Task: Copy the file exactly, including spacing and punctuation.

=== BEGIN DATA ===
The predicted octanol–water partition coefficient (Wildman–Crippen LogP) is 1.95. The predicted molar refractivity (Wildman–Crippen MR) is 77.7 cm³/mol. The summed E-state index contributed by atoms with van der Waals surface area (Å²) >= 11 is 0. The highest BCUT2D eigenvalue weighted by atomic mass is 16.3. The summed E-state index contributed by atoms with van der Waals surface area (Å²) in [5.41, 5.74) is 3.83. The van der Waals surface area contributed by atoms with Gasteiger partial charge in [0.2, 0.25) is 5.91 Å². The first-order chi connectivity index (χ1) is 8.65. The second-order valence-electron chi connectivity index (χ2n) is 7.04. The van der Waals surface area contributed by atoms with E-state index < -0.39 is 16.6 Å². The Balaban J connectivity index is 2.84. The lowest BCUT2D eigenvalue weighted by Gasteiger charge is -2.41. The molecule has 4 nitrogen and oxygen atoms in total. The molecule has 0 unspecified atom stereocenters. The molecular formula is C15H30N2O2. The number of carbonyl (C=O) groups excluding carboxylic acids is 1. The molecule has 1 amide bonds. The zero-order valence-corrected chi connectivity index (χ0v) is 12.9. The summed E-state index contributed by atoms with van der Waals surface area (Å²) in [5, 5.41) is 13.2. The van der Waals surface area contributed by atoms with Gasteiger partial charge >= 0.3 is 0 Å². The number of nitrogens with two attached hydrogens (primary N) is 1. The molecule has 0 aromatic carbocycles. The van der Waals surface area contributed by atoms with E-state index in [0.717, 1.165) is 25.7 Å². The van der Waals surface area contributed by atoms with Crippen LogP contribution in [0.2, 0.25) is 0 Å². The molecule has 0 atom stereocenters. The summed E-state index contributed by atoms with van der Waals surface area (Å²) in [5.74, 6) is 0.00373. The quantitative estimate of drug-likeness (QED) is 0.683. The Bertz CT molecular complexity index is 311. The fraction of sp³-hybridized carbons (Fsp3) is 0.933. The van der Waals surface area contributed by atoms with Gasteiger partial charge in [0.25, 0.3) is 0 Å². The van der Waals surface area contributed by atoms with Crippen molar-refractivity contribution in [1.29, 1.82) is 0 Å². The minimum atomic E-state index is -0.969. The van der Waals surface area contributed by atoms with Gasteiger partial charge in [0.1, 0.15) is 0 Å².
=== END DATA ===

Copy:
The predicted octanol–water partition coefficient (Wildman–Crippen LogP) is 1.95. The predicted molar refractivity (Wildman–Crippen MR) is 77.7 cm³/mol. The summed E-state index contributed by atoms with van der Waals surface area (Å²) >= 11 is 0. The highest BCUT2D eigenvalue weighted by atomic mass is 16.3. The summed E-state index contributed by atoms with van der Waals surface area (Å²) in [5.41, 5.74) is 3.83. The van der Waals surface area contributed by atoms with Gasteiger partial charge in [0.2, 0.25) is 5.91 Å². The first-order chi connectivity index (χ1) is 8.65. The second-order valence-electron chi connectivity index (χ2n) is 7.04. The van der Waals surface area contributed by atoms with E-state index < -0.39 is 16.6 Å². The Balaban J connectivity index is 2.84. The lowest BCUT2D eigenvalue weighted by Gasteiger charge is -2.41. The molecule has 4 nitrogen and oxygen atoms in total. The molecule has 0 unspecified atom stereocenters. The molecular formula is C15H30N2O2. The number of carbonyl (C=O) groups excluding carboxylic acids is 1. The molecule has 1 amide bonds. The zero-order valence-corrected chi connectivity index (χ0v) is 12.9. The summed E-state index contributed by atoms with van der Waals surface area (Å²) in [5, 5.41) is 13.2. The van der Waals surface area contributed by atoms with Gasteiger partial charge >= 0.3 is 0 Å². The number of nitrogens with two attached hydrogens (primary N) is 1. The molecule has 0 aromatic carbocycles. The van der Waals surface area contributed by atoms with E-state index in [0.717, 1.165) is 25.7 Å². The van der Waals surface area contributed by atoms with Crippen LogP contribution in [0.2, 0.25) is 0 Å². The molecule has 0 atom stereocenters. The summed E-state index contributed by atoms with van der Waals surface area (Å²) in [5.74, 6) is 0.00373. The quantitative estimate of drug-likeness (QED) is 0.683. The Bertz CT molecular complexity index is 311. The fraction of sp³-hybridized carbons (Fsp3) is 0.933. The van der Waals surface area contributed by atoms with Gasteiger partial charge in [0.25, 0.3) is 0 Å². The van der Waals surface area contributed by atoms with Crippen molar-refractivity contribution in [1.29, 1.82) is 0 Å². The minimum atomic E-state index is -0.969. The van der Waals surface area contributed by atoms with Gasteiger partial charge in [0.1, 0.15) is 0 Å².